Saturday, January 6, 2018

Physics of karate

Even though I have never done karate myself, in the past I have seen many karate videos of people breaking concrete bricks and wooden boards with their bare hands. Looking at a basic principle of physics helps to understand how people can pull off these impressive moves.
Since F=ma and Momentum = mass x velocity, force and mass are positively related. When trying to break a board, force needs to be transferred as fast as possible and the person also has to use as much of his or her body mass in the motion as possible.
In addition, the extension of a person’s arm is crucial to breaking the board. Since momentum and velocity are also positively related, the extension point at which the person’s hand hits the board must maximize velocity. Therefore, his or her arm must not be fully extended. Rather, it should be at a point of extension in which the hand has a positive or zero acceleration.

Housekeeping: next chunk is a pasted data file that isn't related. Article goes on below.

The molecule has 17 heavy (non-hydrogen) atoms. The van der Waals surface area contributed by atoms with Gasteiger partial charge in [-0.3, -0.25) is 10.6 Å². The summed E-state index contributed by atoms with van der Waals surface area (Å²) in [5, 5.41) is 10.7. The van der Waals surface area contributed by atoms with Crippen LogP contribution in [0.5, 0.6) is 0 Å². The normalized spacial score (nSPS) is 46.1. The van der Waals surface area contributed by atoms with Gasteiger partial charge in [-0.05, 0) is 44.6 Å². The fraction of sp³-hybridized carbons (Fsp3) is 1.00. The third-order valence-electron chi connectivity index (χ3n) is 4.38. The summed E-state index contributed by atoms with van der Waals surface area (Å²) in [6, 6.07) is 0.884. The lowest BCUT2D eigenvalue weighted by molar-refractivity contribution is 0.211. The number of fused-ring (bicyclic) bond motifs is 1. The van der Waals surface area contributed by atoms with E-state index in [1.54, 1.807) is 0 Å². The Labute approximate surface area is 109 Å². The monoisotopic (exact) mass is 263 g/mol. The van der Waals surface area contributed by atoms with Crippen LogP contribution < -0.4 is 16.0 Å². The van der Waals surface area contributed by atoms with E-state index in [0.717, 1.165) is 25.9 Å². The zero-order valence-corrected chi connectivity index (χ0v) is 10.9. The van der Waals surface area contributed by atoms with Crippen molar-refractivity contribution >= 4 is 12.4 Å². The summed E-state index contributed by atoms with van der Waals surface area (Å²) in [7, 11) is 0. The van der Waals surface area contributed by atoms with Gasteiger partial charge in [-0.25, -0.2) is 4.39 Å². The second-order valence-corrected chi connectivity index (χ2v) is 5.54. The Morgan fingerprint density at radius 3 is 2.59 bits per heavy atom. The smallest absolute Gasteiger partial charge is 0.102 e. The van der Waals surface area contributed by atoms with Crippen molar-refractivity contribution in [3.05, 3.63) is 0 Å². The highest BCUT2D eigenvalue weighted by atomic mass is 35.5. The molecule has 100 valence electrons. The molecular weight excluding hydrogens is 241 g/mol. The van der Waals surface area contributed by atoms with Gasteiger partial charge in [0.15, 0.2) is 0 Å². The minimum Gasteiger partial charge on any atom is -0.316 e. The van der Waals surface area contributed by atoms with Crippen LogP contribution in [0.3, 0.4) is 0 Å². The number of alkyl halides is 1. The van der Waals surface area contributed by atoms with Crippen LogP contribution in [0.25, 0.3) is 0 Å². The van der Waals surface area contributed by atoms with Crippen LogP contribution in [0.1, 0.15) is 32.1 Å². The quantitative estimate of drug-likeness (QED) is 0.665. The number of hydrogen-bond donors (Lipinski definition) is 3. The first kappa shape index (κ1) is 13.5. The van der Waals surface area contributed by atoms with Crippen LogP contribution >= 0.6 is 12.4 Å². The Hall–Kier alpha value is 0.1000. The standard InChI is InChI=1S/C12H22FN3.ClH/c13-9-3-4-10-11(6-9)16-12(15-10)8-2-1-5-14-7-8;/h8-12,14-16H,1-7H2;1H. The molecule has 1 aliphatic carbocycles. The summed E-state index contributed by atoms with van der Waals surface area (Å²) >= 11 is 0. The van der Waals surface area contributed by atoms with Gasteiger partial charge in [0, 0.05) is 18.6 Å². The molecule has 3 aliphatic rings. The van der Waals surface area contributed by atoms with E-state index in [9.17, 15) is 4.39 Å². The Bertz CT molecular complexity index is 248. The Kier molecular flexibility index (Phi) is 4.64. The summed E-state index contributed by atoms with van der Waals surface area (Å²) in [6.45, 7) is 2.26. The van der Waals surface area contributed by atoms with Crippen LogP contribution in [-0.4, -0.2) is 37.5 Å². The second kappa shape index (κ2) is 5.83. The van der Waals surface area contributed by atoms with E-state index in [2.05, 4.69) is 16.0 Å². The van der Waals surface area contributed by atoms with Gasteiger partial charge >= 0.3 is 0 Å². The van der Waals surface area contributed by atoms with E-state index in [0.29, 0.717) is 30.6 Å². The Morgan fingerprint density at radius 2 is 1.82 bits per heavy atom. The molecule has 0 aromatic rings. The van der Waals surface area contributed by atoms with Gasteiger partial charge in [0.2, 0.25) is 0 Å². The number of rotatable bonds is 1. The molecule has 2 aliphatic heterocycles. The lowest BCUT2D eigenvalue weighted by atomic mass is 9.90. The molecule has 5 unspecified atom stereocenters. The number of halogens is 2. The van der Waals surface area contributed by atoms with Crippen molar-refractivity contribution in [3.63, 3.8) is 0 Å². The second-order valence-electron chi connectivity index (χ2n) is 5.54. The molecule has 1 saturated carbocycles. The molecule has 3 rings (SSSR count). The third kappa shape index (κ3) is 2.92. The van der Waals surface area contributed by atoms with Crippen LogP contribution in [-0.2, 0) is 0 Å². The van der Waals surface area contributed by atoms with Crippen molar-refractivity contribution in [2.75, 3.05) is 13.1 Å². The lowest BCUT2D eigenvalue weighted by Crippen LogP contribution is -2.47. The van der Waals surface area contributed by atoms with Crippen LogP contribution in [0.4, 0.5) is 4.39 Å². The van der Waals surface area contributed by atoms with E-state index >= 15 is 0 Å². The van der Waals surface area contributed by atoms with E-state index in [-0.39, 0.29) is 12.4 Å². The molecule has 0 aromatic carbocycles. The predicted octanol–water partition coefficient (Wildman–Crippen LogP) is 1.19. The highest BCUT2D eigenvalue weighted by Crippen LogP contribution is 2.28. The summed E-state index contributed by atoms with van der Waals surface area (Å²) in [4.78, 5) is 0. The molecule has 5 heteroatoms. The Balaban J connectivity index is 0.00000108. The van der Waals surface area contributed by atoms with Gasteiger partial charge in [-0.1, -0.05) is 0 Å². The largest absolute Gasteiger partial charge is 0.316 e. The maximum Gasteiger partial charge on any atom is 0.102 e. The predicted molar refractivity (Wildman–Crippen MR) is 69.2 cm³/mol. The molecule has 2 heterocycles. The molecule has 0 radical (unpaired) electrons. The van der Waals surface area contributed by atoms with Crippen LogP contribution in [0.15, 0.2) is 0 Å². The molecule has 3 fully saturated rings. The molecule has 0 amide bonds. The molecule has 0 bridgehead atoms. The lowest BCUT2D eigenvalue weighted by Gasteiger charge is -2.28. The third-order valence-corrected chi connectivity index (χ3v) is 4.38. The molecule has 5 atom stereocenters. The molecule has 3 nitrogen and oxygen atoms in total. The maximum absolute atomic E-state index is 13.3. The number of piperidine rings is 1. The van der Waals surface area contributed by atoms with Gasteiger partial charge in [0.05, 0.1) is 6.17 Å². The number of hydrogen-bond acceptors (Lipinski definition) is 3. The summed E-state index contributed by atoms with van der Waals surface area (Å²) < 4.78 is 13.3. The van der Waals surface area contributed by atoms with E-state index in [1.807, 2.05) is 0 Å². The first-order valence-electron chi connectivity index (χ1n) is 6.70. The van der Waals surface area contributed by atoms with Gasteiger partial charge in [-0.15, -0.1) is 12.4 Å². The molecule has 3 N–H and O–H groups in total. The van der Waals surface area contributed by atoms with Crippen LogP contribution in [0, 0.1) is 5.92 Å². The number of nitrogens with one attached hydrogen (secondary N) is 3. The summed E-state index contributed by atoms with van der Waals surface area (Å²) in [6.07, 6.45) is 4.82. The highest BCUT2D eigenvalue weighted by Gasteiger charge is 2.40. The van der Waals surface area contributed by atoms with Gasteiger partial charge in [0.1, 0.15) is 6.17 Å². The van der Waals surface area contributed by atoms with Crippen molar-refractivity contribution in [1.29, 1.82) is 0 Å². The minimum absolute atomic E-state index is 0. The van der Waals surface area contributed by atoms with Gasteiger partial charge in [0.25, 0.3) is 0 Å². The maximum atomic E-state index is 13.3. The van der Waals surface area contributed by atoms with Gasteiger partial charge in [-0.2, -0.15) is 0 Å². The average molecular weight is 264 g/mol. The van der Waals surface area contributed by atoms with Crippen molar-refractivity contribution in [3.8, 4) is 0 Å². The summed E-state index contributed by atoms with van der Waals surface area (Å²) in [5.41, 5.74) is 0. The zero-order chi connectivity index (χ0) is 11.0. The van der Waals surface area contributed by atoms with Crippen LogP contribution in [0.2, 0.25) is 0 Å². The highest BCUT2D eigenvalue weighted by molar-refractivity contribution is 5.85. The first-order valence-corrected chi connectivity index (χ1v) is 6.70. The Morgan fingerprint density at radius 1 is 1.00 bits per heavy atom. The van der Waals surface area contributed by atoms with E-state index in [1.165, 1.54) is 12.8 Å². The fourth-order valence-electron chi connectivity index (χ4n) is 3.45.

Finally, the person must attempt to exert as much force per square inch on the board as possible in order to break it. That is why hitting the board with the side of the hand is much more effective than hitting it with the palm.
By using the side of the hand, learning to efficiently channel body mass, and finding the optimal point of arm extension, one can plausibly break a board with lots of practice.